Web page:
Girls sitting on mexican couch


I’d like to think that my Spanish is passable, at the least. But that doesn’t mean that moving somewhere that does not speak our native tongue doesn’t pose a few “lost in translation moments”. Which are always good for a laugh.

Like that time we had a playdate with one of Arias’ schoolmates, and when we went to drop her off her mom was nowhere to be found! Did I inherit a new daughter!? An hour later mom calls wondering where her daughter is, even though I had left her a hundred messages! 

I know I don’t always speak in the right verb tense. Or that when I forget how to say a certain word I just throw in some French with a Spanish twist hoping it will properly fill the blank. These are my language struggles. But we don’t want to stay like this forever. All of us would love to master Spanish, and we are hoping that after enough time of living in Todos Santos it will come.

We know we won’t just wake up one day being fluent, we are taking baby steps, learning poco a poco.

Here are some of the things we have found useful in learning/improving a new language:

For the kids:

Before leaving Canada I had started doing daily Spanish lessons with the girls using Rosetta Stone. We would sit together and I would help them with the reading parts, but they would do all the pronunciations and word associations on their own. Previous to Rosetta Stone we had also dabbled with Duolingo. It was fun but requires internet. Which, when living off-grid as we did in Golden, we didn’t have that luxury all the time.

Once we landed in Todos Santos we immediately enrolled the girls in public school. It is taught completely in Spanish. We figured the girls are young, and throwing them “into the deep end” would have them speaking the language in no time. We are a few weeks in and their teachers are noticing a big improvement.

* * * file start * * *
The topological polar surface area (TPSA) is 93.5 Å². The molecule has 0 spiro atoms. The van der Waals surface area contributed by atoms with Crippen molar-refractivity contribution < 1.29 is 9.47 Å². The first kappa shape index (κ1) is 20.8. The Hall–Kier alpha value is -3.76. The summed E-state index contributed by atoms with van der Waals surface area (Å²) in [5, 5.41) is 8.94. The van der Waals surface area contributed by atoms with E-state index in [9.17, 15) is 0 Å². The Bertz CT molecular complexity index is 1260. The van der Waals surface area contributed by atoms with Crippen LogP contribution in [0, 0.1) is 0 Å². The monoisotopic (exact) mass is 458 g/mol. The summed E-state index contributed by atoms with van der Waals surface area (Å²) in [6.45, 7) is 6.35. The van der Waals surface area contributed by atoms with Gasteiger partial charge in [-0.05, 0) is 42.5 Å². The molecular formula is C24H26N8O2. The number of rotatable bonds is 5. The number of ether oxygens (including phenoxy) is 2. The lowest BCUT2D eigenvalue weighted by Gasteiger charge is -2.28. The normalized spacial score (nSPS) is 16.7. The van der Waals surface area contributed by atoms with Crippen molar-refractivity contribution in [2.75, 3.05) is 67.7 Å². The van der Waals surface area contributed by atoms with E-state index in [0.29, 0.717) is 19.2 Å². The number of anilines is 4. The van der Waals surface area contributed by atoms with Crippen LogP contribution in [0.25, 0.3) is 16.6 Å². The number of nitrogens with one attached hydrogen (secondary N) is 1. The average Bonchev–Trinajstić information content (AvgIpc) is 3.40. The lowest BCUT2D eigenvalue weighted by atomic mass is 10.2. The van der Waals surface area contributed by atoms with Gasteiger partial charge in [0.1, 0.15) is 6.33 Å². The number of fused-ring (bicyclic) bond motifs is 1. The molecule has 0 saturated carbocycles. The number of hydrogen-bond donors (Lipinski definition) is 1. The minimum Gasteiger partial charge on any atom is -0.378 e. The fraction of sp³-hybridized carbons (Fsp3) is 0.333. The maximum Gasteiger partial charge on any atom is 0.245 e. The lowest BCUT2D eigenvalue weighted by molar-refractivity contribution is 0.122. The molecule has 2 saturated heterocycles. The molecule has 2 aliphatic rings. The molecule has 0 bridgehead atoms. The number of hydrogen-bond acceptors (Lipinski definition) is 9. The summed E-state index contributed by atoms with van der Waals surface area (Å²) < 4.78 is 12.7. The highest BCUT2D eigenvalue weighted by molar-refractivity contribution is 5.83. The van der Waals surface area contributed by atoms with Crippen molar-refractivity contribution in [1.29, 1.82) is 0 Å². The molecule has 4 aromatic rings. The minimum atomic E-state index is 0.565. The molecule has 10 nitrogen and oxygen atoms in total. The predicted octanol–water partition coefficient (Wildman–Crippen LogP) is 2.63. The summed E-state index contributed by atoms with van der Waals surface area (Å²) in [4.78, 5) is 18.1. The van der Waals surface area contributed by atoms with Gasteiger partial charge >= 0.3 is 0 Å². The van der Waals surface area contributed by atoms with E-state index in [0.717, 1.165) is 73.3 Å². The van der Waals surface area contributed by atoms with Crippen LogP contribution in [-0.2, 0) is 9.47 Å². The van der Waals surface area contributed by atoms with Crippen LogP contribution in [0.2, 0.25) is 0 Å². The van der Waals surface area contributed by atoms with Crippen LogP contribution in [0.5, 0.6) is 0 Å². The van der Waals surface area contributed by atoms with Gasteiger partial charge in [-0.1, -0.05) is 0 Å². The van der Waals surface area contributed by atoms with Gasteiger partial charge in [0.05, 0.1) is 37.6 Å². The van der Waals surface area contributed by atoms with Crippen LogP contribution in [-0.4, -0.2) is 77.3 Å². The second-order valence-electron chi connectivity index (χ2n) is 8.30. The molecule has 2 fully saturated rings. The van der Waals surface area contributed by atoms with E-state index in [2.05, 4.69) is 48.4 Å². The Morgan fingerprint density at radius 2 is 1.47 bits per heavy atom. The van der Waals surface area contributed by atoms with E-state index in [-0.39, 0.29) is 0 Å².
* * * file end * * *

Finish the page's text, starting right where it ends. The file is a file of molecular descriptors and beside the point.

Arias walking to school


Tonight we are trying something new. The girls love to cook. So I went on a search to find a cooking class for them, and I found one! They are both currently cooking away and being taught Spanish at the same time. It’s my favorite kind of education, catering to the child’s interests and sneaking in an educational element.


For Adults and Kids:

Playdates with our local friends. We have had them pretty much nightly. Not only are they super fun for the girls, but they make the girls use what little Spanish they know. It’s great to watch to them, using all forms of language (speech, hand signs, and giggles) to get their messages across to their friends.

The playdates also get me using my Spanish, not only to help translate when the kids really need help but also when the parents of the kids tag along. I get to make local adult friends, and I get to use whatever language I can to get my thoughts across!


Girls on a playdate


For the Adults:

Other than the two teaching programs I have mentioned above, we have found one other tool that has been so helpful. It is the almighty Google Translate!

With this app, we were able to download the Spanish translation file. Whenever we get stumped on a word, just punch it into the app and voila! I open it at least ten times a day on my phone. It is helpful when chatting with someone. Or when sitting in that 3-hour parent-teacher meeting that I attended. And for the never-ending messages in the “school Whatsapp group”.

I also try to whip out my Spanish as often as possible. Even if I know a person speaks English, I’d prefer to practice my Spanish and learn through my mistakes, then take the easy way. This is sometimes where those “lost in translation” moments happen, but, again, those are something to laugh at.

Like when we went to pick up one of Ellia’s friends for a playdate and somehow I ended up with a plate of food being placed in front of me! How did that happen!? I had just eaten lunch and was full. I laughed, shrugged, and said in Spanish, “thank you but no thank you”.


Bringing the girls to Spanish Cooking class